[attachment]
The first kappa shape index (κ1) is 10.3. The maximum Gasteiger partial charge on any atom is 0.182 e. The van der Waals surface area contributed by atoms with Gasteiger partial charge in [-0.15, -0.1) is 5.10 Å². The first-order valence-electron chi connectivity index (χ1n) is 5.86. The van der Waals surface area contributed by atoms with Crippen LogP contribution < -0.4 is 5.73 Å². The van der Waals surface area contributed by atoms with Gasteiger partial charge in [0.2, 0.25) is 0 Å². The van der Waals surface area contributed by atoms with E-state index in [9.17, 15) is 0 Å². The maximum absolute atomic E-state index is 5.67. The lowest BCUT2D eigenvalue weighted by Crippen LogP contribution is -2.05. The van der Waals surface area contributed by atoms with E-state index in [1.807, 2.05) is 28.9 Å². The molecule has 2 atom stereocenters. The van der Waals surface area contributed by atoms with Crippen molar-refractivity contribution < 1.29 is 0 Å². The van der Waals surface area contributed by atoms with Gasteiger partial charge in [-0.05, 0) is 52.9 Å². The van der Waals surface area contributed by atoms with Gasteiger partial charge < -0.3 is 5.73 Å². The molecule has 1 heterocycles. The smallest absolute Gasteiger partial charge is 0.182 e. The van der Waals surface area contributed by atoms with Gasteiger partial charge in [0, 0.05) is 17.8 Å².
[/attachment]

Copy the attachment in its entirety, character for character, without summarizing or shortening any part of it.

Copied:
The first kappa shape index (κ1) is 10.3. The maximum Gasteiger partial charge on any atom is 0.182 e. The van der Waals surface area contributed by atoms with Gasteiger partial charge in [-0.15, -0.1) is 5.10 Å². The first-order valence-electron chi connectivity index (χ1n) is 5.86. The van der Waals surface area contributed by atoms with Crippen LogP contribution < -0.4 is 5.73 Å². The van der Waals surface area contributed by atoms with Gasteiger partial charge in [0.2, 0.25) is 0 Å². The van der Waals surface area contributed by atoms with E-state index in [9.17, 15) is 0 Å². The maximum absolute atomic E-state index is 5.67. The lowest BCUT2D eigenvalue weighted by Crippen LogP contribution is -2.05. The van der Waals surface area contributed by atoms with E-state index in [1.807, 2.05) is 28.9 Å². The molecule has 2 atom stereocenters. The van der Waals surface area contributed by atoms with Crippen molar-refractivity contribution < 1.29 is 0 Å². The van der Waals surface area contributed by atoms with Gasteiger partial charge in [-0.05, 0) is 52.9 Å². The van der Waals surface area contributed by atoms with Gasteiger partial charge < -0.3 is 5.73 Å². The molecule has 1 heterocycles. The smallest absolute Gasteiger partial charge is 0.182 e. The van der Waals surface area contributed by atoms with Gasteiger partial charge in [0, 0.05) is 17.8 Å².